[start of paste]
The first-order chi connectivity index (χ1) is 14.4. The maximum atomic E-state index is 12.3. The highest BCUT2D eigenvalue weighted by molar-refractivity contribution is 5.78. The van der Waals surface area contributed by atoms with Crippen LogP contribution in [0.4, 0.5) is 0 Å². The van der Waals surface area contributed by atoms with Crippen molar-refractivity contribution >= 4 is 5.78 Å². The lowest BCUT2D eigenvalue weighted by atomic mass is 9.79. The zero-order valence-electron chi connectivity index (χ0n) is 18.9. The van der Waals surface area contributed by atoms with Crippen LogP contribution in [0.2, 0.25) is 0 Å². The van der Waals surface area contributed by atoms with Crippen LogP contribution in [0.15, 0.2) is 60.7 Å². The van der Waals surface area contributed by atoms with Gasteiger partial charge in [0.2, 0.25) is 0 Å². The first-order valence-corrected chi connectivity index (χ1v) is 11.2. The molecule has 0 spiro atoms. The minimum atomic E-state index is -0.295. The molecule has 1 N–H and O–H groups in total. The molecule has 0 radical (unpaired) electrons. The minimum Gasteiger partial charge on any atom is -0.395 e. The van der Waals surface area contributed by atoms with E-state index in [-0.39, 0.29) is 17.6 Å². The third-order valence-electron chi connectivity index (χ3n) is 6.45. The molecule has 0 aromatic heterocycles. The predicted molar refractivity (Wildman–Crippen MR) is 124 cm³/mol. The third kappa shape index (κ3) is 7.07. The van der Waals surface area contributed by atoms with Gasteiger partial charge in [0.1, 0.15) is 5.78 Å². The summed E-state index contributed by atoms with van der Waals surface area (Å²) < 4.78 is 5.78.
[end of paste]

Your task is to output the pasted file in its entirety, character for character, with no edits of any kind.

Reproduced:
The first-order chi connectivity index (χ1) is 14.4. The maximum atomic E-state index is 12.3. The highest BCUT2D eigenvalue weighted by molar-refractivity contribution is 5.78. The van der Waals surface area contributed by atoms with Crippen LogP contribution in [0.4, 0.5) is 0 Å². The van der Waals surface area contributed by atoms with Crippen molar-refractivity contribution >= 4 is 5.78 Å². The lowest BCUT2D eigenvalue weighted by atomic mass is 9.79. The zero-order valence-electron chi connectivity index (χ0n) is 18.9. The van der Waals surface area contributed by atoms with Crippen LogP contribution in [0.2, 0.25) is 0 Å². The van der Waals surface area contributed by atoms with Crippen LogP contribution in [0.15, 0.2) is 60.7 Å². The van der Waals surface area contributed by atoms with Gasteiger partial charge in [0.2, 0.25) is 0 Å². The first-order valence-corrected chi connectivity index (χ1v) is 11.2. The molecule has 0 spiro atoms. The minimum atomic E-state index is -0.295. The molecule has 1 N–H and O–H groups in total. The molecule has 0 radical (unpaired) electrons. The minimum Gasteiger partial charge on any atom is -0.395 e. The van der Waals surface area contributed by atoms with E-state index in [-0.39, 0.29) is 17.6 Å². The third-order valence-electron chi connectivity index (χ3n) is 6.45. The molecule has 0 aromatic heterocycles. The predicted molar refractivity (Wildman–Crippen MR) is 124 cm³/mol. The third kappa shape index (κ3) is 7.07. The van der Waals surface area contributed by atoms with Gasteiger partial charge in [0.1, 0.15) is 5.78 Å². The summed E-state index contributed by atoms with van der Waals surface area (Å²) < 4.78 is 5.78.